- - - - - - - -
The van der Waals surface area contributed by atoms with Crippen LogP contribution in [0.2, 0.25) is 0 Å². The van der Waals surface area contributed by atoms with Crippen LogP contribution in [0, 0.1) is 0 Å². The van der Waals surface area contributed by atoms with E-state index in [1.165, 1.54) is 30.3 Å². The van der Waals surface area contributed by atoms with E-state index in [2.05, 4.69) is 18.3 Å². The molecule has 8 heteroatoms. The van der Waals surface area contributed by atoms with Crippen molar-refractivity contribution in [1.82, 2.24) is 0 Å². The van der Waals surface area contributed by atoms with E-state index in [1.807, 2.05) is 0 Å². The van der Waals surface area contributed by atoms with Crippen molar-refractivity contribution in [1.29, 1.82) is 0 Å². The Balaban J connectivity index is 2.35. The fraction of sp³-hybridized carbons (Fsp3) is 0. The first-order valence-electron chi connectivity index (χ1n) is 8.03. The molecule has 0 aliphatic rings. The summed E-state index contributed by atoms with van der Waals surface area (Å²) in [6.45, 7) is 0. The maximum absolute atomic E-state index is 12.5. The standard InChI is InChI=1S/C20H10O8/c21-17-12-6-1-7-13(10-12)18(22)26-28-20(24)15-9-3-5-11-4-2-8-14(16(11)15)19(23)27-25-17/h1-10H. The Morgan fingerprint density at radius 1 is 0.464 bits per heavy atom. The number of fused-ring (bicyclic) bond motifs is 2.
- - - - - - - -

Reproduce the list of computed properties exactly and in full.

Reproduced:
The van der Waals surface area contributed by atoms with Crippen LogP contribution in [0.2, 0.25) is 0 Å². The van der Waals surface area contributed by atoms with Crippen LogP contribution in [0, 0.1) is 0 Å². The van der Waals surface area contributed by atoms with E-state index in [1.165, 1.54) is 30.3 Å². The van der Waals surface area contributed by atoms with E-state index in [2.05, 4.69) is 18.3 Å². The molecule has 8 heteroatoms. The van der Waals surface area contributed by atoms with Crippen molar-refractivity contribution in [1.82, 2.24) is 0 Å². The van der Waals surface area contributed by atoms with E-state index in [1.807, 2.05) is 0 Å². The van der Waals surface area contributed by atoms with Crippen molar-refractivity contribution in [1.29, 1.82) is 0 Å². The Balaban J connectivity index is 2.35. The fraction of sp³-hybridized carbons (Fsp3) is 0. The first-order valence-electron chi connectivity index (χ1n) is 8.03. The molecule has 0 aliphatic rings. The summed E-state index contributed by atoms with van der Waals surface area (Å²) in [6.45, 7) is 0. The maximum absolute atomic E-state index is 12.5. The standard InChI is InChI=1S/C20H10O8/c21-17-12-6-1-7-13(10-12)18(22)26-28-20(24)15-9-3-5-11-4-2-8-14(16(11)15)19(23)27-25-17/h1-10H. The Morgan fingerprint density at radius 1 is 0.464 bits per heavy atom. The number of fused-ring (bicyclic) bond motifs is 2.